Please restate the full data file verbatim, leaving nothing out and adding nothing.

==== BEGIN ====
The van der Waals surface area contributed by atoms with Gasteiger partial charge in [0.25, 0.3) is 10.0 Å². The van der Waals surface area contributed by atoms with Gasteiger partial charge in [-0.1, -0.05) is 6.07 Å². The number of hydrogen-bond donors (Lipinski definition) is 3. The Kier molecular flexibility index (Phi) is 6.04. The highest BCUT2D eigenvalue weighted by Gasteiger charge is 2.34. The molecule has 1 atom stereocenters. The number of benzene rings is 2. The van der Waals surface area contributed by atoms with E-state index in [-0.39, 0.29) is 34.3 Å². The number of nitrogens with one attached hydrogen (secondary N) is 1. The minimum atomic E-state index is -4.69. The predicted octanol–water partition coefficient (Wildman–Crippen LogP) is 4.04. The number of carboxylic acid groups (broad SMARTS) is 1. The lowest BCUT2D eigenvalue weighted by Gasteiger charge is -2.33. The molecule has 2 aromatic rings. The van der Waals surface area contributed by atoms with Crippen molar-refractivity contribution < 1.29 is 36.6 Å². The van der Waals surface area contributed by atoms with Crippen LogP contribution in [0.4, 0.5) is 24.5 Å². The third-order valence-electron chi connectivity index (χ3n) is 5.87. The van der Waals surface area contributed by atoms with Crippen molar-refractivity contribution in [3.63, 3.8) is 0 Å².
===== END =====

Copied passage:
The van der Waals surface area contributed by atoms with Gasteiger partial charge in [0.25, 0.3) is 10.0 Å². The van der Waals surface area contributed by atoms with Gasteiger partial charge in [-0.1, -0.05) is 6.07 Å². The number of hydrogen-bond donors (Lipinski definition) is 3. The Kier molecular flexibility index (Phi) is 6.04. The highest BCUT2D eigenvalue weighted by Gasteiger charge is 2.34. The molecule has 1 atom stereocenters. The number of benzene rings is 2. The van der Waals surface area contributed by atoms with E-state index in [-0.39, 0.29) is 34.3 Å². The number of nitrogens with one attached hydrogen (secondary N) is 1. The minimum atomic E-state index is -4.69. The predicted octanol–water partition coefficient (Wildman–Crippen LogP) is 4.04. The number of carboxylic acid groups (broad SMARTS) is 1. The lowest BCUT2D eigenvalue weighted by Gasteiger charge is -2.33. The molecule has 2 aromatic rings. The van der Waals surface area contributed by atoms with Crippen molar-refractivity contribution < 1.29 is 36.6 Å². The van der Waals surface area contributed by atoms with Crippen LogP contribution in [0.4, 0.5) is 24.5 Å². The third-order valence-electron chi connectivity index (χ3n) is 5.87. The van der Waals surface area contributed by atoms with Crippen molar-refractivity contribution in [3.63, 3.8) is 0 Å².